Recently, I commented that it might be a good idea to pick up the phone and pitch a journalist. In short, I said you should do so because it’s more personal and gets you noticed. And while it doesn’t work all of the time, if it allows you to make a good connection one out of twenty times, you certainly aren’t wasting your time.
However, simply calling isn’t enough. You have to make sure you handle the call correctly or else you’ll find your pitch swirling down the toilet. The following are a few mistakes you need to avoid when you pick up the phone:
- Taking too long to get to the point – Here’s a newsflash: reporters are busy. They also work long, hard hours. Forgive them if they aren’t interested in listening to your life’s story. Keep it short and sweet. In other words, get to the point so you don’t lose their interest.
- Not taking “no” for an answer – We all hate rejection. In fact, the mere idea of rejection is often enough to keep people from making the initial call. But listen: we all face it. And as they say, whatever doesn’t kill you … Now having said that, sometimes you just have to accept it and go on. No reporter wants to listen to you beg and plead when they aren’t interested in your pitch. It’s a great way to burn bridges.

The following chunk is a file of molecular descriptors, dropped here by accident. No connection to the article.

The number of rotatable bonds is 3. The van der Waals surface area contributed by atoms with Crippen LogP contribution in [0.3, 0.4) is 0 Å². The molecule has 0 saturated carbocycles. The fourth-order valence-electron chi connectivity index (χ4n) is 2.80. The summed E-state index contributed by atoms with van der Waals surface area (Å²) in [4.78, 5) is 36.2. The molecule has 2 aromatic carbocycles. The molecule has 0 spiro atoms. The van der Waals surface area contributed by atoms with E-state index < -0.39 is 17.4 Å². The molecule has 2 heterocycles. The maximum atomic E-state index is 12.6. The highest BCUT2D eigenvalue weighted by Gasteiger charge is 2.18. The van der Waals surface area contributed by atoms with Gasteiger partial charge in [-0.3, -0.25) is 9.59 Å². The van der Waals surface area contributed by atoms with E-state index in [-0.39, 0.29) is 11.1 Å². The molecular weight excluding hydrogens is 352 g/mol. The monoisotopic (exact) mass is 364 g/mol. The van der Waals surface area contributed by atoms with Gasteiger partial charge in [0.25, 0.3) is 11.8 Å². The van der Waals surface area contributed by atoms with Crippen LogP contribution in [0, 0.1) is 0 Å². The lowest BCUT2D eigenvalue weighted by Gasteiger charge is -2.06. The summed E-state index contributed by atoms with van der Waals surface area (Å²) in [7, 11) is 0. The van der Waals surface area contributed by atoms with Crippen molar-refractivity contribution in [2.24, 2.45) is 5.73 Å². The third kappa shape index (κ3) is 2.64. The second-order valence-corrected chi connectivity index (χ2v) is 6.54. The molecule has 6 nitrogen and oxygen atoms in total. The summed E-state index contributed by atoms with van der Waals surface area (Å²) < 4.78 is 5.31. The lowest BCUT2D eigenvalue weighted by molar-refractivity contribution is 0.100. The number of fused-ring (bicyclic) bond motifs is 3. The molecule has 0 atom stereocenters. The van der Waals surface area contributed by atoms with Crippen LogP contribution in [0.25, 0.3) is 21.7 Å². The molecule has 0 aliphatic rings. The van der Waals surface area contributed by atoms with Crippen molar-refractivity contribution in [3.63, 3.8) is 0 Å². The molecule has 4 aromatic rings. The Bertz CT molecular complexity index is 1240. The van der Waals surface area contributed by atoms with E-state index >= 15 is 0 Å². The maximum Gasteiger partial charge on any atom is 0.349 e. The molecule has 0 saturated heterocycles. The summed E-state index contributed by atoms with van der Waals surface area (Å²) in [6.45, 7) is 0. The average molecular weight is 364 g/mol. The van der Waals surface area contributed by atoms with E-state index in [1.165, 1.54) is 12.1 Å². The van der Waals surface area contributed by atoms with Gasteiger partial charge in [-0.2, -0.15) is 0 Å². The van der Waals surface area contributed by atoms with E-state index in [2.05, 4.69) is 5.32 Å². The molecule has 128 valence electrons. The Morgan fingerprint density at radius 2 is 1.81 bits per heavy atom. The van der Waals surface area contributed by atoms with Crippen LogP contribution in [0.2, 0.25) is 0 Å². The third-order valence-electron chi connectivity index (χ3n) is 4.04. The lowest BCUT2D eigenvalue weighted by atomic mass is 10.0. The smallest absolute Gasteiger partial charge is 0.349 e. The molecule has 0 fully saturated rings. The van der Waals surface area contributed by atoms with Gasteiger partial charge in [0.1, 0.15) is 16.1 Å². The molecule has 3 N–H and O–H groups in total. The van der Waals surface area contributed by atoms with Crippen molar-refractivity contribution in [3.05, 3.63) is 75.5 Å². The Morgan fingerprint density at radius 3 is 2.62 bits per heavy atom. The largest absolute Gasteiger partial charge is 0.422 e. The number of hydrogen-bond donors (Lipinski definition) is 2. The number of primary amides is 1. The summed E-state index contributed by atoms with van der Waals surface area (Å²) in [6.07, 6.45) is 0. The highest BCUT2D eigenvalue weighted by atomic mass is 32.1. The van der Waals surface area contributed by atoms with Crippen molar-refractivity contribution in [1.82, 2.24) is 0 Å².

- Calling at the wrong time – Journalists face stressful deadlines. If you call when they are dealing with one of them, shame on you. Find out when their deadlines are and avoid them like the plague. Otherwise you’ll be nothing but an annoyance.
- Bothering a journalist repeatedly – Just as you don’t want to shoot out press releases every single day, so should you not bother a journalist repeatedly. Whether you’re calling to repitch the same idea or you’re calling every day with something new, they’re going to get sick of hearing from you pretty quickly. No one has news every day. No one. That means you are wasting their time with weak pitches.
- Embellishing the story – Stick with the facts and only the facts. Beefing up the reality in your pitch just to get in the door will come back and bite you in the butt. Rest assured.
Like I said, a phone call could make the difference in you receiving press. But you have to handle it right to get what you want.
Have you made any of these mistakes in the past? Tell me all about it in the comments section!
This article is written by Mickie Kennedy, founder of eReleases (http://www.ereleases.com), the online leader in affordable press release distribution. Grab three ebooks, including My Facebook Formula, a free report on Facebook and why you should be using the largest social network for your business, here: http://www.ereleases.com/insider/freebooks.html